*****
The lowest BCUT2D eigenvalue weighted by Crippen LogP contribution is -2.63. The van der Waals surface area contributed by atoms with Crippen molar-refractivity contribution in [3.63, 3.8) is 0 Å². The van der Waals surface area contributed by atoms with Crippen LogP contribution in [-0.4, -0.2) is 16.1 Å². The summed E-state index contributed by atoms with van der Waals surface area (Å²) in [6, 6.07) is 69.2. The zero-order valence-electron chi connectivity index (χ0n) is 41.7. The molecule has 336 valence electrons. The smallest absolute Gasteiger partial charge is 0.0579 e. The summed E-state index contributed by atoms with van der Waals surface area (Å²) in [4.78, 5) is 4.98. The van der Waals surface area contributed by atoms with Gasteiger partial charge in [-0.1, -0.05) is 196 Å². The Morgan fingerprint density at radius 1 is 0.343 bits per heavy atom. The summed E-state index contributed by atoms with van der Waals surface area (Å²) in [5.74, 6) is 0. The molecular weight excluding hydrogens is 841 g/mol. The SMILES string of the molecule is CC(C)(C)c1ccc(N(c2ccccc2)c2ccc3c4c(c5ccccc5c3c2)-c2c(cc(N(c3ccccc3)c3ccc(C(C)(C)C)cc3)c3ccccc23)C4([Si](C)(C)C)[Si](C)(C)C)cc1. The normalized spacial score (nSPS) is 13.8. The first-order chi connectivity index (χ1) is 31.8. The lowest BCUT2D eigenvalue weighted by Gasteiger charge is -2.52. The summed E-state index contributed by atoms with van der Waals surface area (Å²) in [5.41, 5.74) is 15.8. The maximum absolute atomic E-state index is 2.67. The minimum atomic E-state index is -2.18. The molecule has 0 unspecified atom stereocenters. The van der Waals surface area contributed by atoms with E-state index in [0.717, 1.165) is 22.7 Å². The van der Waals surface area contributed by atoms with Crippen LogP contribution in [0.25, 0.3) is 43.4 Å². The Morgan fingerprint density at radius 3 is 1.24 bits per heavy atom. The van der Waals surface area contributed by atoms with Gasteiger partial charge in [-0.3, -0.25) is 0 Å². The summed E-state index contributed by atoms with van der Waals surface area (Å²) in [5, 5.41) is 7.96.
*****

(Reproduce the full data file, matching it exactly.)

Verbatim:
The lowest BCUT2D eigenvalue weighted by Crippen LogP contribution is -2.63. The van der Waals surface area contributed by atoms with Crippen molar-refractivity contribution in [3.63, 3.8) is 0 Å². The van der Waals surface area contributed by atoms with Crippen LogP contribution in [-0.4, -0.2) is 16.1 Å². The summed E-state index contributed by atoms with van der Waals surface area (Å²) in [6, 6.07) is 69.2. The zero-order valence-electron chi connectivity index (χ0n) is 41.7. The molecule has 336 valence electrons. The smallest absolute Gasteiger partial charge is 0.0579 e. The summed E-state index contributed by atoms with van der Waals surface area (Å²) in [4.78, 5) is 4.98. The van der Waals surface area contributed by atoms with Gasteiger partial charge in [-0.1, -0.05) is 196 Å². The Morgan fingerprint density at radius 1 is 0.343 bits per heavy atom. The summed E-state index contributed by atoms with van der Waals surface area (Å²) in [5.74, 6) is 0. The molecular weight excluding hydrogens is 841 g/mol. The SMILES string of the molecule is CC(C)(C)c1ccc(N(c2ccccc2)c2ccc3c4c(c5ccccc5c3c2)-c2c(cc(N(c3ccccc3)c3ccc(C(C)(C)C)cc3)c3ccccc23)C4([Si](C)(C)C)[Si](C)(C)C)cc1. The normalized spacial score (nSPS) is 13.8. The first-order chi connectivity index (χ1) is 31.8. The lowest BCUT2D eigenvalue weighted by Gasteiger charge is -2.52. The summed E-state index contributed by atoms with van der Waals surface area (Å²) in [5.41, 5.74) is 15.8. The maximum absolute atomic E-state index is 2.67. The minimum atomic E-state index is -2.18. The molecule has 0 unspecified atom stereocenters. The van der Waals surface area contributed by atoms with E-state index in [0.717, 1.165) is 22.7 Å². The van der Waals surface area contributed by atoms with Crippen LogP contribution in [0.25, 0.3) is 43.4 Å². The Morgan fingerprint density at radius 3 is 1.24 bits per heavy atom. The van der Waals surface area contributed by atoms with Gasteiger partial charge in [-0.3, -0.25) is 0 Å². The summed E-state index contributed by atoms with van der Waals surface area (Å²) in [5, 5.41) is 7.96.